–Though Sean Coyle has been displaced at second base by the ascendance of Mookie Betts, Feats of Coyle did their own displacing, at least for a day, on Monday. The (mostly) third baseman went 3-for-4 with his second homer of the season and two steals. Between the 5-foot-8 Coyle and the 5-foot-9 Betts, the Sox have two of the unlikelier-looking impact hitters in the Eastern League. In 10 games, Coyle is hitting .343 with a .410 OBP and .543 slugging mark along with four steals in as many attempts. Though he strikes out with considerable frequency (including this year, when he’s punched out in 28 percent of his plate appearances), he shows the ability to make a considerable impact on the ball when he makes contact. He also is an asset on the bases, as suggested by the fact that he’s now 31-for-31 in steals in High-A and Double-A. When he was at second, he looked like a player with the upside of being a more athletic version of Dan Uggla. Though he’s moved over primarily to third (with occasional games at second when Betts isn’t playing there), the 22-year-old is offering a glimpse of that considerable potential again in his first exposure to Portland.
Coyle cleared the Maine Monster in deep left-center. Here’s a look:
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— Breaking: Henry Owens gave up runs. The left-hander, who had opened the year with 12 2/3 shutout innings, got hit hard for four runs on six hits, including two two-run homers and three doubles, while walking three and striking out just four in five innings of work. It’s worth noting that all four of the runs came in the third inning, with the 21-year-old keeping his opponents off the board on either side of that first considerable hiccup of the year.
Kevin Thomas of the Portland Press-Herald has an excellent look at the reality that, as talented as he is and as dominant as he’s been since the start of 2013, Owens remains a work in progress. The takeaway from the article is offered courtesy of Portland pitching coach Bob Kipper:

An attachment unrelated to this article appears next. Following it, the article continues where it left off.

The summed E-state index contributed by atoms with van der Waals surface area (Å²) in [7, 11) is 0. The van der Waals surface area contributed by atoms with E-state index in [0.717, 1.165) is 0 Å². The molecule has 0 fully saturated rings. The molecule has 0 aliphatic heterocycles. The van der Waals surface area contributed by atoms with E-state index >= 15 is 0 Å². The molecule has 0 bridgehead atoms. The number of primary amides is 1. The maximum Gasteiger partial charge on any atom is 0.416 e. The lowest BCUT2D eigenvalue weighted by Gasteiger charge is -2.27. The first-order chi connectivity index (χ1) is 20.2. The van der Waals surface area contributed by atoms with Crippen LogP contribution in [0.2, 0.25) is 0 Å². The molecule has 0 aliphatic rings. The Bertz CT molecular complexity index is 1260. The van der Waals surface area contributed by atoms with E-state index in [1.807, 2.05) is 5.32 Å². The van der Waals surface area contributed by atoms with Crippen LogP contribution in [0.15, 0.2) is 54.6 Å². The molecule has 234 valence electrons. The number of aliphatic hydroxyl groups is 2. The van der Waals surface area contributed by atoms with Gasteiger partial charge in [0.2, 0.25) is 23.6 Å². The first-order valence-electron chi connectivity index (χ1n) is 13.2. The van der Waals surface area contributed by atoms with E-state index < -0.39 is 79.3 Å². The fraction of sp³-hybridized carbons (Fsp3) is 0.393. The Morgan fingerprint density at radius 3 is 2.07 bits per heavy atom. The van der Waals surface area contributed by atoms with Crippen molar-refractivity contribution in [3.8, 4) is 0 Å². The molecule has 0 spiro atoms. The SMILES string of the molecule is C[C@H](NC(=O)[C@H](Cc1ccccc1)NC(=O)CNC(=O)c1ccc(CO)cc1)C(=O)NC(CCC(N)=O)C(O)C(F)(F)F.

‘He has an exceptional change-up,’ pitching coach Bob Kipper said. ‘But without the fastball, the change-up becomes less exceptional.’
If Owens is not putting the fastball where he wants it, there can be trouble.
‘The ability to control the delivery to the extent he can command his fastball ‘ that is the biggest area in his development,’ Kipper said. ‘Last year it was suspect at times.’
— Feats of Mookie: Transforming the meaning of good days and bad days. Mookie Betts offered what, for him this year, was tantamount to a struggle, going 2-for-5 with a double. His average fell from .457 to .450, his OBP dipped from .512 to .500 and his slugging mark slipped from .743 to .725. He’s reached base multiple times in nine of Portland’s 10 games this year, and he’s extended his regular season on-base streak to 39 games dating to last year in High-A Salem. (Salem broadcaster Evan Lepler notes that Betts also reached base in all six of Salem’s postseason games.)